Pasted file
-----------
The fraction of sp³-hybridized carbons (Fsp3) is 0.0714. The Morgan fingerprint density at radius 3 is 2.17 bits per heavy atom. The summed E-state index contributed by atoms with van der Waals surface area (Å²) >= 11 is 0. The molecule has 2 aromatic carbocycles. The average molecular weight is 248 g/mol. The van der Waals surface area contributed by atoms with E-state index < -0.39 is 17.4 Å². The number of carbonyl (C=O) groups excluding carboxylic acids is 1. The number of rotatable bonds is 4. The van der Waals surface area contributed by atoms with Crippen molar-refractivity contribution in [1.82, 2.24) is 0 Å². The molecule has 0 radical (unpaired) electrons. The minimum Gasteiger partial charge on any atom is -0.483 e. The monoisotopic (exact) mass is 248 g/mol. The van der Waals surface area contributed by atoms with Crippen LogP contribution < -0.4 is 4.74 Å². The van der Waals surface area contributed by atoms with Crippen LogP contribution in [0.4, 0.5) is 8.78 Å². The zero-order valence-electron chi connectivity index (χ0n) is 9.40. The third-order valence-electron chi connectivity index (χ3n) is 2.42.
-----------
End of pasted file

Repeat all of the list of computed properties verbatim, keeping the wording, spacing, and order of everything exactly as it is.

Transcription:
The fraction of sp³-hybridized carbons (Fsp3) is 0.0714. The Morgan fingerprint density at radius 3 is 2.17 bits per heavy atom. The summed E-state index contributed by atoms with van der Waals surface area (Å²) >= 11 is 0. The molecule has 2 aromatic carbocycles. The average molecular weight is 248 g/mol. The van der Waals surface area contributed by atoms with E-state index < -0.39 is 17.4 Å². The number of carbonyl (C=O) groups excluding carboxylic acids is 1. The number of rotatable bonds is 4. The van der Waals surface area contributed by atoms with Crippen molar-refractivity contribution in [1.82, 2.24) is 0 Å². The molecule has 0 radical (unpaired) electrons. The minimum Gasteiger partial charge on any atom is -0.483 e. The monoisotopic (exact) mass is 248 g/mol. The van der Waals surface area contributed by atoms with Crippen LogP contribution < -0.4 is 4.74 Å². The van der Waals surface area contributed by atoms with Crippen LogP contribution in [0.4, 0.5) is 8.78 Å². The zero-order valence-electron chi connectivity index (χ0n) is 9.40. The third-order valence-electron chi connectivity index (χ3n) is 2.42.